Higher rates of low birth weight and jaundice were observed in the infants of mothers who received Abrysvo (5.1% and 7.2% vs 4.4% and 6.7% with placebo).
ACIP RECOMMENDATIONS ― The CDC Advisory Committee on Immunization Practices (ACIP) recommends that until more safety data become available, RSV vaccination with a single dose of Arexvy or Abrysvo should be targeted to adults ≥60 years old at highest risk for severe RSV disease, which includes those with pulmonary or cardiovascular diseases, moderate or severe immune compromise, diabetes, neurologic or neuromuscular conditions, renal or hepatic impairment, or hematologic disorders. Frailty, advanced age, and residence in a long-term care facility are also associated with an increased risk of severe RSV disease.
For optimal protection, vaccination should occur before the onset of the RSV season. The vaccines are already available for the 2023-24 season; vaccination should be offered immediately to eligible adults and continue to be offered to those who remain unvaccinated because some off-season RSV circulation is possible.
Coadministration of RSV vaccines and other adult vaccines during the same visit is acceptable, but data are limited. Administering RSV vaccines with other vaccines might increase local or systemic reactogenicity.5
The ACIP has not yet issued recommendations for use of Abrysvo in pregnant women. The ACIP has recommended a single IM dose of nirsevimab for all infants born during or entering their first RSV season.2
DOSAGE AND ADMINISTRATION ― The antigenic component in Arexvy is supplied as a lyophilized powder in a single-dose vial that must be reconstituted with the adjuvant, which is supplied as a suspension in a separate vial; before reconstitution, the vials should be stored in the refrigerator in the original package. After reconstitution, the dose (120 mcg RSVPreF3/0.5 mL) can be stored in the refrigerator or at room temperature for up to 4 hours.
Abrysvo is supplied in kits that include a vial of antigen (lyophilized powder), a pre-filled syringe containing the diluent (sterile water), and a vial adapter. The kit should be stored in the refrigerator in the original carton before reconstitution. After reconstitution, the dose (60 mcg RSV preF A and 60 mcg RSV preF B/0.5 mL) can be stored at room temperature for up to 4 hours.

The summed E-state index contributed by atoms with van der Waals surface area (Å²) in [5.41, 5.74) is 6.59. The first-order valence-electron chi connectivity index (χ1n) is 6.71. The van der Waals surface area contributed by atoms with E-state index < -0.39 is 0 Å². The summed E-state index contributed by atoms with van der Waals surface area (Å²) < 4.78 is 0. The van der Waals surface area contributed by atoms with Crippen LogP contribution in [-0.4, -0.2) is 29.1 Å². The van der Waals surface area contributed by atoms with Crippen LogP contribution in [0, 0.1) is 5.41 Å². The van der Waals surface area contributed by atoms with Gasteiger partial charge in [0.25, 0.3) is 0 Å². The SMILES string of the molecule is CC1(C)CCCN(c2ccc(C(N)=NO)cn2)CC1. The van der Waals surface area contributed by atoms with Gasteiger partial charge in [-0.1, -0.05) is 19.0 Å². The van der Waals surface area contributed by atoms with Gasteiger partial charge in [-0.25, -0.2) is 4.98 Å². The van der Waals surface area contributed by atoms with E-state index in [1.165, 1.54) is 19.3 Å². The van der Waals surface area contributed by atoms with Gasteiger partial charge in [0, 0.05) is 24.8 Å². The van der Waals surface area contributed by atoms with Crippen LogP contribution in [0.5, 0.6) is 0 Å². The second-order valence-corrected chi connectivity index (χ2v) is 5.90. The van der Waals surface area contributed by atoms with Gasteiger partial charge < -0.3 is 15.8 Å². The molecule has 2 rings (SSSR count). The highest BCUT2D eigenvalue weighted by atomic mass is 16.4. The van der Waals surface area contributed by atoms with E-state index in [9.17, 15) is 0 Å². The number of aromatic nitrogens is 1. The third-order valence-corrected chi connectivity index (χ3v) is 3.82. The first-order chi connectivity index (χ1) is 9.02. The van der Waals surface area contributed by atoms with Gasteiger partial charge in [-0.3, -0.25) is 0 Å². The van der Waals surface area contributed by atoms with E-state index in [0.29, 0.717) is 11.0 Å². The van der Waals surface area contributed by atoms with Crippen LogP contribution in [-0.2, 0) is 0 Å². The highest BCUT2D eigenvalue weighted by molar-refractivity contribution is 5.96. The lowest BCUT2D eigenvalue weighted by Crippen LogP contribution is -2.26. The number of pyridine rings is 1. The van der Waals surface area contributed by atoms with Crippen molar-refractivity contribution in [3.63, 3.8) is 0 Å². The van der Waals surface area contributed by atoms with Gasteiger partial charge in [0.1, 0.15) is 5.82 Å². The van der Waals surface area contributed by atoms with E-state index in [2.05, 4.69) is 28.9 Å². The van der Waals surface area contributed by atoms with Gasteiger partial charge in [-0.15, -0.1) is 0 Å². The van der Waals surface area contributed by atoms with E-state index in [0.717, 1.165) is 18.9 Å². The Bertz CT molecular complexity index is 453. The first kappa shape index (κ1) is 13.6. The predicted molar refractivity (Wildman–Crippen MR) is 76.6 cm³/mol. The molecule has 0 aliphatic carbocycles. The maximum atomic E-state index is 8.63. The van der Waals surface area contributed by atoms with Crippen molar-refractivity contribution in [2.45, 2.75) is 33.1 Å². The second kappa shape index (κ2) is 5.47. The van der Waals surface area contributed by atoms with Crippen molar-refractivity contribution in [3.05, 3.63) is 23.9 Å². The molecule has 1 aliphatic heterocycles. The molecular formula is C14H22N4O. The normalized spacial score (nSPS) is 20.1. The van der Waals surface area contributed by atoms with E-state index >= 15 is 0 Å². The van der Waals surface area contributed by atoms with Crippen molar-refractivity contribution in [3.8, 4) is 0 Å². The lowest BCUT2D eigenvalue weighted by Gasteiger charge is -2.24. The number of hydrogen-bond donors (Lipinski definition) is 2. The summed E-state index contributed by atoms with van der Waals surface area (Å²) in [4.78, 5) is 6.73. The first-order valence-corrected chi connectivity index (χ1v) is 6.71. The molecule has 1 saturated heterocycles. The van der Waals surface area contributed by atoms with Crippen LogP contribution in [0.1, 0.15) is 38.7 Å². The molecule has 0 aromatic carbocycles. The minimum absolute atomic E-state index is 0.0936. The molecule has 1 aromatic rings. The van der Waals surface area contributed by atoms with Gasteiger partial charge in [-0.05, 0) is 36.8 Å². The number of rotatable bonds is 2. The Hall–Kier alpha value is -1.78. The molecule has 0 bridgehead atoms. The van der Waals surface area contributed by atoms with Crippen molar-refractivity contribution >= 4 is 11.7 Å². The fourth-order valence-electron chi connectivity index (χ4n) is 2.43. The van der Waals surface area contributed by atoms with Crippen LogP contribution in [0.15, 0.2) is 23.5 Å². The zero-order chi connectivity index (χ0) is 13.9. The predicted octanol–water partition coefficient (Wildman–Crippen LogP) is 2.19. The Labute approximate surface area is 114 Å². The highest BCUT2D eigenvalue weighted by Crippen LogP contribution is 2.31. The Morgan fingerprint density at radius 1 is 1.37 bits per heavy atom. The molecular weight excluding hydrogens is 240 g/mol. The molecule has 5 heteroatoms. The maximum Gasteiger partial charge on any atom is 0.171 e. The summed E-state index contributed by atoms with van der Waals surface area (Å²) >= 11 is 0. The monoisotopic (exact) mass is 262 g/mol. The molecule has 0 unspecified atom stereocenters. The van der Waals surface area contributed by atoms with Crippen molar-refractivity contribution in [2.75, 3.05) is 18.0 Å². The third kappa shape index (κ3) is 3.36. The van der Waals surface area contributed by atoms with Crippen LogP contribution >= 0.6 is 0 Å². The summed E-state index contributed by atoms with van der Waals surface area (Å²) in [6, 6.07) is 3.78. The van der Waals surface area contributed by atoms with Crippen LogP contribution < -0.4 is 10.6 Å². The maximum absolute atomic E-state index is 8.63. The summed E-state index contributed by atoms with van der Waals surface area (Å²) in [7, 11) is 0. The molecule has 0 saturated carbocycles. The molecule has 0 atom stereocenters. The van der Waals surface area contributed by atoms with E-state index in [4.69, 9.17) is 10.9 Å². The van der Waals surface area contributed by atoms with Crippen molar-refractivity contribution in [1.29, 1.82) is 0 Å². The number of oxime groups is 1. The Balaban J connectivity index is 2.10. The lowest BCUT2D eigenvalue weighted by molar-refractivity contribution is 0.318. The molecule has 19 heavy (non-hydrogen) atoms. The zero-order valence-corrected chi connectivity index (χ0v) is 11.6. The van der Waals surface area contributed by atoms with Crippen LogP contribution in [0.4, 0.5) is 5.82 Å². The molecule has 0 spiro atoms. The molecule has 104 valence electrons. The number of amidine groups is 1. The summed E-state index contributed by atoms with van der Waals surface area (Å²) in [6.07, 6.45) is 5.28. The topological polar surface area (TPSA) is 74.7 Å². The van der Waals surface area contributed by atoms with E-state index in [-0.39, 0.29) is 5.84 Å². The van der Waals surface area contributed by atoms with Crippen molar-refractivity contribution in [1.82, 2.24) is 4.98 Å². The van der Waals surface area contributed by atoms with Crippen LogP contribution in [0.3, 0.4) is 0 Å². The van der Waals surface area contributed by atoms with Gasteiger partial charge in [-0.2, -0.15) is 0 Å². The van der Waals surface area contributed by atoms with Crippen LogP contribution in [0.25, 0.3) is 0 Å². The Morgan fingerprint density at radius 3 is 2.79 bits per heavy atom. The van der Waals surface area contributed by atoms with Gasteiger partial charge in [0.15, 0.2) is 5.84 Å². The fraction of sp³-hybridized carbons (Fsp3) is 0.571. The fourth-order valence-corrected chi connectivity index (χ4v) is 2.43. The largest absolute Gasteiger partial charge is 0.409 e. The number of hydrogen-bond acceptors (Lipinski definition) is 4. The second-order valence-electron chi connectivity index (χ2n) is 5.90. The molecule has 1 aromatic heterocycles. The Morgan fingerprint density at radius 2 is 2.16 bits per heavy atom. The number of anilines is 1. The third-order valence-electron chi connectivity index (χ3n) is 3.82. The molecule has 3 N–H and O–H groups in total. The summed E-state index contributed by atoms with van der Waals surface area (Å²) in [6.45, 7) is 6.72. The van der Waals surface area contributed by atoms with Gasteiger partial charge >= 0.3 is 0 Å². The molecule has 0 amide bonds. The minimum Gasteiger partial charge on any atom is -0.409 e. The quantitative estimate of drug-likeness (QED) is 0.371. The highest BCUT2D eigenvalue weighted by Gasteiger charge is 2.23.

CONCLUSION ― Arexvy and Abrysvo are the first respiratory syncytial virus (RSV) vaccines to be approved by the FDA. A single dose of either vaccine appears to be effective in preventing RSV-associated lower respiratory tract disease for one, and possibly two, RSV seasons in adults ≥60 years old. Atrial fibrillation and inflammatory neurologic events such as Guillain-Barré syndrome have been reported following vaccination. Until more safety data become available, the CDC Advisory Committee on Immunization Practices (ACIP) recommends targeting vaccination to older adults at highest risk for severe RSV disease.
Vaccination of pregnant women with Abrysvo can prevent severe RSV disease in their infants ≤6 months old. The ACIP has not yet issued recommendations for use of the vaccine in this population.
- S Hamid et al. Seasonality of respiratory syncytial virus – United States, 2017-2023. MMWR Morb Mortal Wkly Rep 2023; 72:355. doi:10.15585/mmwr.mm7214a1
- Nirsevimab (Beyfortus) for prevention of severe RSV disease in young children. Med Lett Drugs Ther 2023; 65:145.
- EE Walsh et al. Efficacy and safety of a bivalent RSV prefusion F vaccine in older adults. N Engl J Med 2023; 388:1465. doi:10.1056/nejmoa2213836
- A Papi et al. Respiratory syncytial virus prefusin F protein vaccine in older adults. N Engl J Med 2023; 388:595. doi:10.1056/nejmoa2209604
- M Melgar et al. Use of respiratory syncytial virus vaccines in older adults: recommendations of the Advisory Committee on Immunization Practices – United States, 2023. MMWR Morb Mortal Wkly Rep 2023; 72:793. doi:10.15585/mmwr.mm7229a4
- B Kampmann et al. Bivalent prefusion F vaccine in pregnancy to prevent RSV illness in infants. N Engl J Med 2023; 388:1451. doi:10.1056/nejmoa2216480